YouTube TV offers a robust channel lineup, including all local affiliates and a wide range of popular cable networks. However, I noticed that the service includes a lot of sports channels, which may not be of interest to non-sports fans. YouTube TV also offers family sharing, allowing each family member to have their own unique experience on the platform. However, it does limit users to three simultaneous streams unless they upgrade their service for an additional $10 a month.

The interface is user-friendly across all supported platforms, with top picks based on your viewing history front and center, filtering options, and a channel guide. It also offers a recording feature with unlimited storage, but recordings do expire 90 days. YouTube TV can be accessed via most popular smart TVs and set top boxes, phones, tablets and web browsers.

Despite its benefits, I must point out that YouTube TV follows the same failing business model as traditional cable providers, forcing users to subscribe to channels they may not watch. The service has seen significant price hikes over the years and now costs $73 a month for the basic plan. This price increase is largely due to YouTube having to pay broadcasters and cable TV networks much like traditional cable companies do.

For those of you who are tech-savvy, I suggest using the Channels DVR server, a self-hosted solution that allows users to record and watch channels through their own server. This service costs extra but offers more control over the viewing experience.

While YouTube TV offers a comprehensive solution for those looking to cut the cord, its rising costs and lack of a la carte channel selection could be potential drawbacks for many. As always, I recommend doing your research and considering your viewing habits before making a decision.

Cutting the Cord: Switching from Comcast/Xfinity to Frontier Fiber & YouTube TV

In this latest edition of my series auditing my mother’s cable bill, we’ve decided to make the switch away from Comcast/Xfinity and opt for Frontier fiber optic paired up with YouTube TV. This decision was driven by the desire to save money and the availability of competitive services in the area. You can see the full video here.

Frontier’s offering is a better deal compared to Comcast. They don’t charge any rental fees even for the modem, no term contract, free installation and they even provided a free Eero Wi-Fi extender. The basic plan we chose is faster than even the highest tier Comcast plan on the upstream: 500 megabits up with the same speed downstream. The total cost comes to just under $150 a month, including YouTube TV and their unlimited telephone service. This is significantly lower than the best deal Comcast could provide, which was $186.20 a month after taxes and required a term commitment.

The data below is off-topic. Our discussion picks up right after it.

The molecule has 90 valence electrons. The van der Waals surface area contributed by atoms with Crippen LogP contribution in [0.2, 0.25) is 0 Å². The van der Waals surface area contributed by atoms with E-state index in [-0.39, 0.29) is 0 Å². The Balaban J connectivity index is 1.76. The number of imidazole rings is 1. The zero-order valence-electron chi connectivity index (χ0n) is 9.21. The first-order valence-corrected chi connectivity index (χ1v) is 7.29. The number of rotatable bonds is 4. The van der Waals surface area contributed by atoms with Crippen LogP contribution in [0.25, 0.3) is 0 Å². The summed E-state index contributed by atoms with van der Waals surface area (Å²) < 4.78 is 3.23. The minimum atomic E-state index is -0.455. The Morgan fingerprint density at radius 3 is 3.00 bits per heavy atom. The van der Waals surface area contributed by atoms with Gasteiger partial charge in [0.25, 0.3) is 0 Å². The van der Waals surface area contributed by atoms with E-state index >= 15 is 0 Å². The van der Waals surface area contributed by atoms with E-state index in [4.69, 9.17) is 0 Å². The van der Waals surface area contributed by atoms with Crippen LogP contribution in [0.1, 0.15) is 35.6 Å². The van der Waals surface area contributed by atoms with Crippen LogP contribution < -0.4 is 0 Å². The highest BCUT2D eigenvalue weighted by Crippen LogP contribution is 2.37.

However, the transition wasn’t entirely smooth. I placed the order for service online and there was no option to port her number back over from Comcast. When the tech showed up they had assigned her a new phone number and couldn’t port the existing one over unless we opened up a new order.

As of this writing the old account is still active and they haven’t yet closed it out. I have heard similar issues from others – if there’s any kind of hiccup it’s very hard to get a resolution quickly without multiple contacts.

The Frontier fiber optic service comes with an Optical Network Terminal (ONT) and a router. The ONT is a more robust device than what my Dad got from them at his place, with multiple Ethernet ports and a coax connection for MOCA. The router provided works fine, connecting all devices in the house via WiFi without any issues. In fact I didn’t even need to use the EERO to get her all of her Roku’s attached.

Overall the switch from Comcast/Xfinity to Frontier fiber optic and YouTube TV has proven to be a cost-effective decision for my Mom. Despite some customer service issues, the service quality and reliability of the Frontier fiber optic service have been satisfactory. The next project will be to explore the possibility of cutting the cord further with over-the-air TV and looking for a less expensive TV provider. Because YouTube TV has no term commitment we can leave it at any time.

I’ll cover more about YouTube TV in my next video where I’ll do a full review. Stay tuned!